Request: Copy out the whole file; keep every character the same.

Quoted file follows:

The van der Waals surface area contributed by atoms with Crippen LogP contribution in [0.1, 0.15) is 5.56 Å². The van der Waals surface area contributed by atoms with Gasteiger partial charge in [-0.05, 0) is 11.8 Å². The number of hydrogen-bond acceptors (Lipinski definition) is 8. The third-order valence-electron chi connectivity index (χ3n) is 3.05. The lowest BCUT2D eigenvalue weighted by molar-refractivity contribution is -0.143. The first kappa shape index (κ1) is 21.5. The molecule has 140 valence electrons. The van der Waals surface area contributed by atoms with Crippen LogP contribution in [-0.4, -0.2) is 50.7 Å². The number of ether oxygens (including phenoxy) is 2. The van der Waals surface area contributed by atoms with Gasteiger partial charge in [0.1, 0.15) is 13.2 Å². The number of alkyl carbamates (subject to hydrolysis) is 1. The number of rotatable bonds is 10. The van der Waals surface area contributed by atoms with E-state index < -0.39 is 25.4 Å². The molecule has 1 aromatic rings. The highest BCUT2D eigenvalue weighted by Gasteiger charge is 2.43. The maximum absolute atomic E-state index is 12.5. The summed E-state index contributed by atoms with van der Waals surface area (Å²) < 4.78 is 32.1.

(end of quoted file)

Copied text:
The van der Waals surface area contributed by atoms with Crippen LogP contribution in [0.1, 0.15) is 5.56 Å². The van der Waals surface area contributed by atoms with Gasteiger partial charge in [-0.05, 0) is 11.8 Å². The number of hydrogen-bond acceptors (Lipinski definition) is 8. The third-order valence-electron chi connectivity index (χ3n) is 3.05. The lowest BCUT2D eigenvalue weighted by molar-refractivity contribution is -0.143. The first kappa shape index (κ1) is 21.5. The molecule has 140 valence electrons. The van der Waals surface area contributed by atoms with Crippen LogP contribution in [-0.4, -0.2) is 50.7 Å². The number of ether oxygens (including phenoxy) is 2. The van der Waals surface area contributed by atoms with Gasteiger partial charge in [0.1, 0.15) is 13.2 Å². The number of alkyl carbamates (subject to hydrolysis) is 1. The number of rotatable bonds is 10. The van der Waals surface area contributed by atoms with E-state index < -0.39 is 25.4 Å². The molecule has 1 aromatic rings. The highest BCUT2D eigenvalue weighted by Gasteiger charge is 2.43. The maximum absolute atomic E-state index is 12.5. The summed E-state index contributed by atoms with van der Waals surface area (Å²) < 4.78 is 32.1.